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Dynamics of Human Lumbar Intervertebral Joints: Experimental and Finite-Element Investigations.

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To improve our understanding of the dynamic characteristics of the human lumbar spine, both experimental and finite-element methods are required. The experimental methods included measurement of the axial steady state response, resonant frequencies, and damping of seven lumbar motion segments under an upper-body mass of 40 kg. The influence of the presence of posterior elements and different magnitudes of compression preload on the response was also studied. To supplement the measurements, linear and nonlinear, axisymmetric, and threedimensional finite-element models of a L2-L3 disc-vertebra unit were developed to predict the free and forcedvibration responses. The step and harmonic loadings in the axial direction were considered for the forced-vibration analysis. The effect of the presence of the body mass and compression preloads were also examined.

The results of experimental and finite-element studies were in good agreement with each other. They indicated that the system resonant frequencies are reduced considerably with the addition of a body mass of 40 kg and increase significantly (P < .005) as the compression preload increases. The compliance at both low and resonant frequencies decreases with increasing compression preload. Under preloads of not more than 680 N, removal of the facet joints tends to decrease slightly the segmental resonant frequencies irrespective of the magnitude of compression preload (P < .1). The finite-element model studies show quasistatic response under harmonic loads with periods much larger than the fundamental period of the segment and under step loads with slow rising times. Under a step load without the body mass, the nucleus pressure varies with both location and time and reaches a maximum of about 2.5 times that under equivalent static load. The addition of a 40-kg mass, in this case, renders a single degree-of-freedom response, with the pressure remaining nearly constant with location inside the nucleus. The stresses and strains throughout the segment in this case increase approximately twofold in comparison with equivalent static values. Partial or complete removal of the disc nucleus considerably decreases the resonant frequency and increases the corresponding segmental response amplitude (ie, compliance). The results indicate that the most vulnerable element under axial vibration loads is the cancellous bone adjacent to the nucleus space. Fatigue fracture of bone as a cumulative trauma and the subsequent loss of nucleus content likely initiates or accelerate the segmental degenerative processes. The annulus fibers do not appear to be vulnerable to rupture when the segment is subjected to pure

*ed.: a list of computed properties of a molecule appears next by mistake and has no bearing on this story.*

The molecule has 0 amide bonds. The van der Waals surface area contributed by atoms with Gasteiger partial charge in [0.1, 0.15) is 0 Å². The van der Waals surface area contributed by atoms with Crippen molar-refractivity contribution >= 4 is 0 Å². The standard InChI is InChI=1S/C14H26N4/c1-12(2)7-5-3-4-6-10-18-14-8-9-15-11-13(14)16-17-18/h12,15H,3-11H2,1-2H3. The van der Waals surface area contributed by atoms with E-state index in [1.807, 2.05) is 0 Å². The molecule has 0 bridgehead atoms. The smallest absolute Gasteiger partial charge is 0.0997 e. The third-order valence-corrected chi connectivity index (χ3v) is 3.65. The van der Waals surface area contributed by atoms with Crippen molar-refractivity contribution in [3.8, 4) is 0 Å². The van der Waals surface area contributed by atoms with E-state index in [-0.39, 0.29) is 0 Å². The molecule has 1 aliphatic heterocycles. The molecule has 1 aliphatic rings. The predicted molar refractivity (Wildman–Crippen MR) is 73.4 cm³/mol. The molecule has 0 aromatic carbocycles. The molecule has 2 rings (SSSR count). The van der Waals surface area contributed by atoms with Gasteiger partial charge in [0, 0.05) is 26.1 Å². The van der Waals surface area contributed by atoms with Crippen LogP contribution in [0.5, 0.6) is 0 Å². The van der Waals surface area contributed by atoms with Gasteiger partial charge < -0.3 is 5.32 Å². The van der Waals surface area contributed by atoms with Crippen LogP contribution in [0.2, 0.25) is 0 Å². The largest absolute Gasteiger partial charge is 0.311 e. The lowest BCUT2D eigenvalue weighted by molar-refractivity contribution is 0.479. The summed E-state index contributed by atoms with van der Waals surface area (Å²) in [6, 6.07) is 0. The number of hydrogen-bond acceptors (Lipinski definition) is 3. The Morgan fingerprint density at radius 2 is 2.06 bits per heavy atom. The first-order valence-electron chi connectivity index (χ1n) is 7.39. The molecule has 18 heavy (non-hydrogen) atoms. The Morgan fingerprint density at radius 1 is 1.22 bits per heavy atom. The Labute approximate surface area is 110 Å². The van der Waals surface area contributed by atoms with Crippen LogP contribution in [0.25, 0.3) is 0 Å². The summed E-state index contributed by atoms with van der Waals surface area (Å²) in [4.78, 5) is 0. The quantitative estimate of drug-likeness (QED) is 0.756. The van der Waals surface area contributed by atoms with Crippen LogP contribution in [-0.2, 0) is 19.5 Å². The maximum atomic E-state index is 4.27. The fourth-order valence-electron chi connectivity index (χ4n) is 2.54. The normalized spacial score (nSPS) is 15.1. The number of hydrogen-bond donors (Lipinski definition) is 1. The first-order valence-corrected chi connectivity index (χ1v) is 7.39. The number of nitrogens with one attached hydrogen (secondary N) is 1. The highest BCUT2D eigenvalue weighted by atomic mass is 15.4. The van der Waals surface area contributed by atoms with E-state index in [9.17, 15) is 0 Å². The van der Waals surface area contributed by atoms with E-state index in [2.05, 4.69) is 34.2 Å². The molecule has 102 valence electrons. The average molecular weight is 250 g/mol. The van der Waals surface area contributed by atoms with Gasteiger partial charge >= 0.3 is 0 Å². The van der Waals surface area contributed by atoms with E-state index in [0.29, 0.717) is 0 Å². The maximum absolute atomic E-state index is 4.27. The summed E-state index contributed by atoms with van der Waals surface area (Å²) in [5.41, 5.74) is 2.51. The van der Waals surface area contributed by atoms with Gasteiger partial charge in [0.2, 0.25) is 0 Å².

(C) Lippincott-Raven Publishers.